verb (used with object), reg·u·lat·ed, reg·u·lat·ing.
Origin of regulate
Synonyms for regulate
Examples from the Web for regulatory
Contemporary Examples of regulatory
It has nothing to do with the regulatory job he is nominated for.Sen. Warren’s Main Street Crusade to Pressure Clinton
January 8, 2015
This would, of course, require some moderation of regulatory standards, particularly in reference to climate change.Legal but Still Poor: The Economic Consequences of Amnesty
November 21, 2014
They would fight against any potential amnesty, for tax and regulatory reform, he said.In Texas, Cruz, Perry Crow Over GOP Rout
November 5, 2014
They resist corruption in campaign finance law, but they see it everywhere in regulatory agencies.The Supreme Court Is Weighing Corporate Power Yet Again
October 17, 2014
Instead of dousing the wild blazes of unregulated capitalism, regulatory policy can pour fuel on the fire.The Best Regulator? That’s Easy. It’s the Market.
Veronique de Rugy
October 16, 2014
Historical Examples of regulatory
The need for additional resource/use plans and regulatory programs is recognized by the National Park Service.Humpback Whales in Glacier Bay National Monument, Alaska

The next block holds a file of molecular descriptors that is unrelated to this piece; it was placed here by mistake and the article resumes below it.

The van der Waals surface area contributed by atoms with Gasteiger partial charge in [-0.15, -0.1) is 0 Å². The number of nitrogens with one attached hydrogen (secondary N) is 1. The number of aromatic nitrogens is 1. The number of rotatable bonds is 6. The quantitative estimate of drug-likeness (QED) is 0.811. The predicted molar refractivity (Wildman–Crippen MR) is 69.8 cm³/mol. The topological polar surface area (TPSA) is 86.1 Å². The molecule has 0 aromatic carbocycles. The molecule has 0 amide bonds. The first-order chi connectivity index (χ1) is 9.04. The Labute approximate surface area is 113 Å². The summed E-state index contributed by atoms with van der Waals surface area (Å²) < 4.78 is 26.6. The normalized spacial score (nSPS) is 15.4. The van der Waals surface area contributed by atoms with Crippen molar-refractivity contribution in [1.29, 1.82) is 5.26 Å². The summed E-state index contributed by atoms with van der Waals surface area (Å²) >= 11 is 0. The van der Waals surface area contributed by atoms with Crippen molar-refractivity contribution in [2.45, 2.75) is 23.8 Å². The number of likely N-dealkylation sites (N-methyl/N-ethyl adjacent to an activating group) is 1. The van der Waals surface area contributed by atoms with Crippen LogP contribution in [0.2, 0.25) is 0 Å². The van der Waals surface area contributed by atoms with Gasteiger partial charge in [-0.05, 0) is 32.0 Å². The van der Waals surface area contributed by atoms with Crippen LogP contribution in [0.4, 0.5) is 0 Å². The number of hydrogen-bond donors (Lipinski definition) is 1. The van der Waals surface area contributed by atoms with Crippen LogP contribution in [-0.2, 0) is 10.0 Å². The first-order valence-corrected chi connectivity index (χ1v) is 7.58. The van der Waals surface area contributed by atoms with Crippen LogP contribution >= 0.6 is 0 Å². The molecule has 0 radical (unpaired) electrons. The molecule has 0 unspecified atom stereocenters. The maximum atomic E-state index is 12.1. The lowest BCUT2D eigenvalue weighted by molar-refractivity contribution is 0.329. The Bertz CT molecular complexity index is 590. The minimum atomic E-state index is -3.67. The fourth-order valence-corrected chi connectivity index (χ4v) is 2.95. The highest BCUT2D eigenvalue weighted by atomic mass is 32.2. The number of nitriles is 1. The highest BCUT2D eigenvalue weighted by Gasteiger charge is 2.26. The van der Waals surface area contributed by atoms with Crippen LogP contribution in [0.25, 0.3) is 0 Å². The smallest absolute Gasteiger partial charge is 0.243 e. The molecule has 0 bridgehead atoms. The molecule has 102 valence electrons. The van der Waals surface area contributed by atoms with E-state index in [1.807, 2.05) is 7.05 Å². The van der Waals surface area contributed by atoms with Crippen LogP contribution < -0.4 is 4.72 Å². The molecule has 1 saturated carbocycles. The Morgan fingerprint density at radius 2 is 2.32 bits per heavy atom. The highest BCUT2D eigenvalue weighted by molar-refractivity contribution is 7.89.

United States Department of Commerce, Marine Mammal Commission
Its regulatory powers should be amended to include regulation of coastwise shipping so as to assure stability and better service.State of the Union Addresses of Herbert Hoover
Regulatory and research work have been segregated in order that each field may be served more effectively.State of the Union Addresses of Calvin Coolidge
At this stage, the medium and the resources attached to it are very cheap, accessible, under no regulatory constraints.After the Rain
This year, we must begin the effort to reform our regulatory processes for the railroad, bus, and the trucking industries.
Word Origin for regulate
early 15c., "adjust by rule, control," from Late Latin regulatus, past participle of regulare "to control by rule, direct," from Latin regula "rule" (see regular). Meaning "to govern by restriction" is from 1620s. Related: Regulated; regulating.